Tech

Leila Abboud is a Bloomberg Gadfly columnist covering technology. She previously worked for Reuters and the Wall Street Journal.

Andrea Felsted is a Bloomberg Gadfly columnist covering the consumer and retail industries. She previously worked at the Financial Times.

As fashion month draws to a close, with Paris the last stop, there has been only one talking point: which designers follow Burberry and move to a "see now, buy now" model.

The British luxury brand is preparing to make its products available straight after a catwalk show instead of the usual six-month wait. But even if other big fashion houses were to follow suit, one piece of the puzzle is still missing -- their favorite social network isn't fully on board. If the "clickable catwalk" is to work, it needs a clickable Instagram.

The Facebook-owned photo-sharing app is beloved by fashionistas because of its glossy magazine-style photos that can be filtered to perfection. And brands from Dior (8.9 million followers) to Marc Jacobs (4.2 million) as well as retailers such as H&M (12.8 million) and Top Shop (6.3 million) are salivating at the chance to turn those followers into sales.

Instafashion
Retail and luxury brands have won armies of Instagram followers
Source: Instagram

But Instagram, which has 400 million active users compared to 1.6 billion for parent company Facebook, doesn't have an easy, immediate way to shop. Asos is among the retailers that have found workarounds such as sticking links in the top of their profiles, but that's hardly "buy now." An Instagram direct-purchase button is the holy grail. 

The limitations are probably down to the fact that Facebook, which bought Instagram in 2012 for $1 billion, is early in its monetization strategy for the platform. There's a genuine worry that inundating Instagram with marketing could wreck its carefully honed designer vibe. But change is coming.

Facebook's formidable ad-sales machine launched a series of new Instagram formats in September -- dubbed "Learn More"; "Install Now"; and "Shop Now" -- which in the industry jargon are known as direct-response ads, meaning they prompt users to do something, such as download an app, instead of just project a brand message. The "Shop Now" ads drive users to retailers' websites, using a so-called in-app browser so technically they remain in Instagram-land.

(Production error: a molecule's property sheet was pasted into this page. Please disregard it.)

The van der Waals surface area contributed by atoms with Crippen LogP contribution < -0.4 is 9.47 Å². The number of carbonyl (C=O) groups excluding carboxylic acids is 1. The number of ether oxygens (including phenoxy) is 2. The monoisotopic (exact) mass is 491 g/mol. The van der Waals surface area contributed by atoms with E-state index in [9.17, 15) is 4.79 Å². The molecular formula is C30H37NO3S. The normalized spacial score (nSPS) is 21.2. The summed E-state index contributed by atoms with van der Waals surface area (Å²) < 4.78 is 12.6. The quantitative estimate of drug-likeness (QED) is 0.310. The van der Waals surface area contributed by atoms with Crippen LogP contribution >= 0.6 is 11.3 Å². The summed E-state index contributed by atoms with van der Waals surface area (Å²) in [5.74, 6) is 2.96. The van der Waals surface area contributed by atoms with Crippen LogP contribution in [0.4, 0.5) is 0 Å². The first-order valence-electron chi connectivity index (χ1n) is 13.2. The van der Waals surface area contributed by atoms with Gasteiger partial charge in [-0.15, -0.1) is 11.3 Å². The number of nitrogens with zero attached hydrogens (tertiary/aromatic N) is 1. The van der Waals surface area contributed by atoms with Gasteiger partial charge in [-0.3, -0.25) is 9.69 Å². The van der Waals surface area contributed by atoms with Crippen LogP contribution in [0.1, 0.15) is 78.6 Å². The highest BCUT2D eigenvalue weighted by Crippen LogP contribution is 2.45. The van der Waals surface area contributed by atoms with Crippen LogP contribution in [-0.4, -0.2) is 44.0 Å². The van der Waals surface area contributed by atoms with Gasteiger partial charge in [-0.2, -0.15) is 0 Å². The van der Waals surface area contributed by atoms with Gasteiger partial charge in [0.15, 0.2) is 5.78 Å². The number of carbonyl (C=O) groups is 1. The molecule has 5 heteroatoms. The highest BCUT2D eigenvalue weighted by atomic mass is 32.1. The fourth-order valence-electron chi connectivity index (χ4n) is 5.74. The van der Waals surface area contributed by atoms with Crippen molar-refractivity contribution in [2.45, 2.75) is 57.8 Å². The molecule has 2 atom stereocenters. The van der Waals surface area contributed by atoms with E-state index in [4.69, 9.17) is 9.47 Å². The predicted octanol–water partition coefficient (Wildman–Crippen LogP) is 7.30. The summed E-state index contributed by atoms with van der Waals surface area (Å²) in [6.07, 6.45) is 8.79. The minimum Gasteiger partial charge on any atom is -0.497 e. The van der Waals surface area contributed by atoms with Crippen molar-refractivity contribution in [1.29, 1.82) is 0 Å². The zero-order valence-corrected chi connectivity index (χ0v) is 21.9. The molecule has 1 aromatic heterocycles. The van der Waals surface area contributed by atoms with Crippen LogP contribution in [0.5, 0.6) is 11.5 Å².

As a result, analysts have started predicting Instagram ads will turn into a big revenue generator for Facebook, a sharp contrast to its minimal contribution in years past. EMarketer sees $600 million in ad sales from Instagram this year, reaching $2.8 billion or 10 percent of overall group ad sales by 2017. Barclays' analyst Paul Vogel is even more bullish, predicting Instagram revenue of $1.3 billion this year alone.

Instapotential
Photo-sharing app Instagram's share of Facebook's advertising revenue may soar
Source: eMarketer, 2015 estimate and forecasts for 2016-2017

Advertising agencies that work closely with Facebook and advise fashion brands say Instagram could well launch some sort of direct-purchase function by the end of this year. A spokeswoman for Instagram declined to comment on its plans.

Instagram does need to get on with it. Other social networks look to be further ahead. Twitter has had a buy button since September and people can store their credit card information on the site to make purchases faster and easier. The venture-capital backed Pinterest, which allows users to collect photos in boards to organize home decoration or cooking projects, is the furthest ahead on the e-commerce front. Its so-called "buyable pins" show up in search results for anything from a dining room table to a sweater.

Meanwhile, in a world that is notoriously fickle, the fashion pack is always looking to the next bright shiny thing. A number of retailers, including Burberry and Gucci, used Snapchat's video sharing to promote their brands during fashion month. With a user base of 100 million, Snapchat is arguably even less mature in terms of e-commerce, but has been courting advertisers with the argument that the app is the best way to reach 13 to 34 year olds.

So get moving, Instagram, otherwise you might find that fashion is clicking on another platform's catwalk.

This column does not necessarily reflect the opinion of Bloomberg LP and its owners.

To contact the authors of this story:
Leila Abboud in Paris at labboud@bloomberg.net
Andrea Felsted in London at afelsted@bloomberg.net

To contact the editor responsible for this story:
Jennifer Ryan at jryan13@bloomberg.net